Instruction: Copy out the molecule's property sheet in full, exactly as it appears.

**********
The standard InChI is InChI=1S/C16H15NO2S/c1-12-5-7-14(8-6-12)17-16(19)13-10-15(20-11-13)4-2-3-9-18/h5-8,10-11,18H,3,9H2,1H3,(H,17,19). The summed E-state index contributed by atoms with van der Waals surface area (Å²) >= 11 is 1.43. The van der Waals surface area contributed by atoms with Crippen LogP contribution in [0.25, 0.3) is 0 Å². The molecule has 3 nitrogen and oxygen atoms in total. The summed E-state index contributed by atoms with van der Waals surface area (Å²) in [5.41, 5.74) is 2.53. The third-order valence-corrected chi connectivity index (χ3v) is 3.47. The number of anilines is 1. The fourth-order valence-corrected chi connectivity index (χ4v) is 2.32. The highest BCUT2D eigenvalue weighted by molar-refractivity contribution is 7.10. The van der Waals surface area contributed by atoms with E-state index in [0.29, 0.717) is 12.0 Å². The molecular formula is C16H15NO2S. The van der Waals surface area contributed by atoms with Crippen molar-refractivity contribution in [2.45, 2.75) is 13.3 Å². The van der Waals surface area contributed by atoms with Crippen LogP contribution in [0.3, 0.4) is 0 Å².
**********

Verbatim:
The standard InChI is InChI=1S/C16H15NO2S/c1-12-5-7-14(8-6-12)17-16(19)13-10-15(20-11-13)4-2-3-9-18/h5-8,10-11,18H,3,9H2,1H3,(H,17,19). The summed E-state index contributed by atoms with van der Waals surface area (Å²) >= 11 is 1.43. The van der Waals surface area contributed by atoms with Crippen LogP contribution in [0.25, 0.3) is 0 Å². The molecule has 3 nitrogen and oxygen atoms in total. The summed E-state index contributed by atoms with van der Waals surface area (Å²) in [5.41, 5.74) is 2.53. The third-order valence-corrected chi connectivity index (χ3v) is 3.47. The number of anilines is 1. The fourth-order valence-corrected chi connectivity index (χ4v) is 2.32. The highest BCUT2D eigenvalue weighted by molar-refractivity contribution is 7.10. The van der Waals surface area contributed by atoms with E-state index in [0.29, 0.717) is 12.0 Å². The molecular formula is C16H15NO2S. The van der Waals surface area contributed by atoms with Crippen molar-refractivity contribution in [2.45, 2.75) is 13.3 Å². The van der Waals surface area contributed by atoms with Crippen LogP contribution in [0.3, 0.4) is 0 Å².